Two Legends Face Off
By Jason Kavanagh, Engineering Editor Email | Blog
Date posted: 03-10-2009
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When we last left the 2009 Nissan 370Z, it had just laid a drubbing on BMW's little 135i. We then proclaimed, "The 2009 Nissan 370Z raises the standard for the sport coupe segment to a new level of affordable excellence."
Time to get more serious. It's V8 time. Who's in? Let's see, no Camaro, and a Challenger is not available (don't ask), so that leaves the freshly updated 2010 Ford Mustang GT, a car whose very existence is predicated upon wallet-friendly performance.
Perhaps a reinvigorated veteran can take down the newly crowned king. The particulars might differ — four seats versus two, V8 versus V6 — but the mission is the same. And the 2009 Nissan 370Z and 2010 Ford Mustang GT are priced closer than you might think.
Line 'Em Up
We tested a 2010 Ford Mustang GT Premium Coupe outfitted with the Track Pack, which includes revised dampers, a shorter 3.73:1 axle ratio, a limited-slip differential, better brakes, 19-inch wheels, wider summer performance tires and a few suspension underpinnings pilfered from the Shelby GT500. Add in comfort items and other non-performance options and our tester rings up to $34,775.
As before, our 2009 Nissan 370Z Touring stands in the opposite corner, fresh from our long-term test fleet. It wears the Sport package, which adds bigger brakes, a manual transmission with rev-matching shifting capability, a limited-slip diff, and 19-inch wheels and wider rubber. Our 370Z is also equipped with a $1,850 navigation system that Ford offers but our test car lacks, and its MSRP just crests $40 large at $40,320.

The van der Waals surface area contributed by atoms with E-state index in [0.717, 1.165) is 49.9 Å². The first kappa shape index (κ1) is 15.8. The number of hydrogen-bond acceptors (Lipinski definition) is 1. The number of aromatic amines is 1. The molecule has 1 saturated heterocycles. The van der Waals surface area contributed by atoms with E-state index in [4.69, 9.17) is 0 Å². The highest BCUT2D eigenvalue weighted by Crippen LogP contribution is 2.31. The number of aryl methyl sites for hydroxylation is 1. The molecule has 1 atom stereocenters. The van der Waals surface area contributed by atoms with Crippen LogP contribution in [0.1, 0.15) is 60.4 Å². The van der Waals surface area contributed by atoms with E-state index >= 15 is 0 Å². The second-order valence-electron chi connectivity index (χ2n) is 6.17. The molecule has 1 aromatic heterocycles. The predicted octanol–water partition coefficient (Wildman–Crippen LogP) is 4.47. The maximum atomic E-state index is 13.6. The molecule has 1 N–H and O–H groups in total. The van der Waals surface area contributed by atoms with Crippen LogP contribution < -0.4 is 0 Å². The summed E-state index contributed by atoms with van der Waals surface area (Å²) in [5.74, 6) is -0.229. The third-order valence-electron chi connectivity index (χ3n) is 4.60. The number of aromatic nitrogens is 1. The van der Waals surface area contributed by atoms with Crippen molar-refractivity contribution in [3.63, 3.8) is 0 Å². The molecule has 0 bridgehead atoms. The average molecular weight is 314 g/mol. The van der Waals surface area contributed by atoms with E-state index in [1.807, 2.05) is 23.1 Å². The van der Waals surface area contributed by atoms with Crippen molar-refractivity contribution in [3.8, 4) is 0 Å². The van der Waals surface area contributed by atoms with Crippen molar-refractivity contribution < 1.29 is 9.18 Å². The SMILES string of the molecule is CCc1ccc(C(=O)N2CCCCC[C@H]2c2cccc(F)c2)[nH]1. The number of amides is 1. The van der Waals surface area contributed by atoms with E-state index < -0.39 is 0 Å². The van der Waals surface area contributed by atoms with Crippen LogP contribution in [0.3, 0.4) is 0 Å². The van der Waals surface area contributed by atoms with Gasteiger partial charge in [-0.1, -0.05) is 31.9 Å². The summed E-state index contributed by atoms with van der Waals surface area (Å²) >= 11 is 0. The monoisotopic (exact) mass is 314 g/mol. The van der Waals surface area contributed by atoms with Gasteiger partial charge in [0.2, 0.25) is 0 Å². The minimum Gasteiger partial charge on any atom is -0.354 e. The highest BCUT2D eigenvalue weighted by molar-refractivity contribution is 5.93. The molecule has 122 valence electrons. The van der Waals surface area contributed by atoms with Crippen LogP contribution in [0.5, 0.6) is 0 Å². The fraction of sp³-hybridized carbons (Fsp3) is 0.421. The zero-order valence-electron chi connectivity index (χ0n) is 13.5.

Bottom line, we've essentially gathered the most expensive versions of both cars. Not by choice, it just worked out that way. But they can both be bought for less, much less, and with all their good go-fast parts. In other words, there are cheaper versions of these cars that will perform the same as these loaded examples, only without a few comfort extras. The base price on a Mustang GT Premium is $30,995, while a 370Z starts at $29,930. Add the Track Package to the Mustang and your MSRP is $32,494. Add the Sport Package to the Z and you're looking at $33,625.
But is the new 370Z really worth more than the new Mustang in an economy as brutal as this one? We aimed to find out.
The Light Goes Green
Go ahead; pick a car, any car. Both of them will reach 60 mph in 5.2 seconds (4.9 seconds with 1 foot of rollout like on a drag strip). Similarly, the Z runs the quarter in 13.5 seconds at 103.7 mph and the Mustang a nearly identical 13.5 at 102.9 mph. If their straight-line performance was any closer we'd have to start splitting atoms to measure the difference. And before you ask, we filled the Mustang with premium (91 octane) fuel, which Ford says fattens up the torque curve without affecting the peak.
The difference between the two lies in the power delivery. With better gearing and less weight, the 3,374-pound 370Z's speed sneaks up on you. The 7,500-rpm reach of its 3.7-liter V6 is far around the tachometer dial, and there are no flat spots in the power delivery all the way up to the 332-horsepower peak at 7,000 rpm.
However, the coarse sounds and vibration of this V6 mean you have to grit your teeth and force yourself to keep the throttle floored past 6,000 rpm. Like other Nissans equipped with this powertrain, the din is accompanied by a gearlever that sizzles frantically with high-frequency vibration. We're fans of earlier iterations of Nissan's VQ-Series V6, but the 370Z's VQ37HR could use some finishing school.